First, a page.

BYU hosts conference on obesity and eating disorde

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    By TROY LARSON

    Internationally known doctors were in attendance for the annual conference on health and wellness at BYU, Thursday and Friday.

    BYU chose to dedicate this year’s conference learning how to manage obesity and eating disorders, said Keith Karen, director of the College of Health and Human Performance.

    As part of the conference a panel discussion directed by Dr. Harold A. Frost, was held Thursday, where members of the panel were patients who had recovered from an eating disorder. Frost opened the Center for Change in Orem to help people recover from many kinds of eating disorders.

    For many of these patients it is just an accomplishment to be putting food in their mouth, said Heather Anderson, panel member. Anderson, a native of Utah told her story to help others understand the mindset of people with anorexia.

    Anderson developed an eating disorder at 19 and kept it hidden for several years. She said it is common for young adults to develop eating disorders and keep them secret from loved ones. But the help of these same loved ones is the key to overcoming problems, she said.

    “The only way to eradicate problems in the human mind is through kindness,” said Peggy Claude-Pierre, owner of an eating disorder clinic in Victoria British Columbia, Canada.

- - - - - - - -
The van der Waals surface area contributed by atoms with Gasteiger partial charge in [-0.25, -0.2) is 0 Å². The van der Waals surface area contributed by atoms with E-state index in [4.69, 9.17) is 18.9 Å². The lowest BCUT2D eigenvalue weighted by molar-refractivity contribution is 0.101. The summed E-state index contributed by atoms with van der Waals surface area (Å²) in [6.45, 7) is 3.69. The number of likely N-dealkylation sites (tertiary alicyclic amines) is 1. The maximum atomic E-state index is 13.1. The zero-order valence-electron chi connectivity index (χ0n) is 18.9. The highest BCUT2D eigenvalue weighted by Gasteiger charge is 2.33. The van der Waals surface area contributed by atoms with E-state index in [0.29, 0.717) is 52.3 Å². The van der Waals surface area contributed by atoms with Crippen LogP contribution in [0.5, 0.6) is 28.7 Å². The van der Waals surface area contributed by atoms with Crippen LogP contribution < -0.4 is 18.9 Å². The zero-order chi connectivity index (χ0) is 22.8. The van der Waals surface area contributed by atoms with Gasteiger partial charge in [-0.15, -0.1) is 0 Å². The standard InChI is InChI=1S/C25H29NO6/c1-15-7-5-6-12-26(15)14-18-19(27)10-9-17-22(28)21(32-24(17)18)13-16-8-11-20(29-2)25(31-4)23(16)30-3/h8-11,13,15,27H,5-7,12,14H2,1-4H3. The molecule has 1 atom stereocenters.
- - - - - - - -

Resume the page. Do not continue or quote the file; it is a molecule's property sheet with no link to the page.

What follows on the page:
Claude-Pierre dedicated her life to help patients with eating disorders after both her daughters developed an eating disorder. After reversing her daughters’ condition many people recognized the effectiveness of her technique.

    Many people from all over the world have sought her help because of her success rate of 99 percent.

    Claude-Pierre has been interviewed on the TV show 20/20 three times, appeared on the Oprah Winfrey Show and has written a book dedicated to eating disorders.

    She chose to speak at BYU because she enjoys the Utah atmosphere and feels members of the LDS church are very receptive and loving. This is needed to help overcome disorders of all kinds, she said.

    In Utah there is a heavy push to achieve perfection which pushes many people to develop eating disorders, said Robert Hulcombe, conference and workshop director.

    According to the Center for Change, Utah has one of the highest rates of eating disorders in the United States.

    Through the efforts of Claude-Pierre and other doctors many new techniques are being developed and used effectively throughout the world in treating these disorders.

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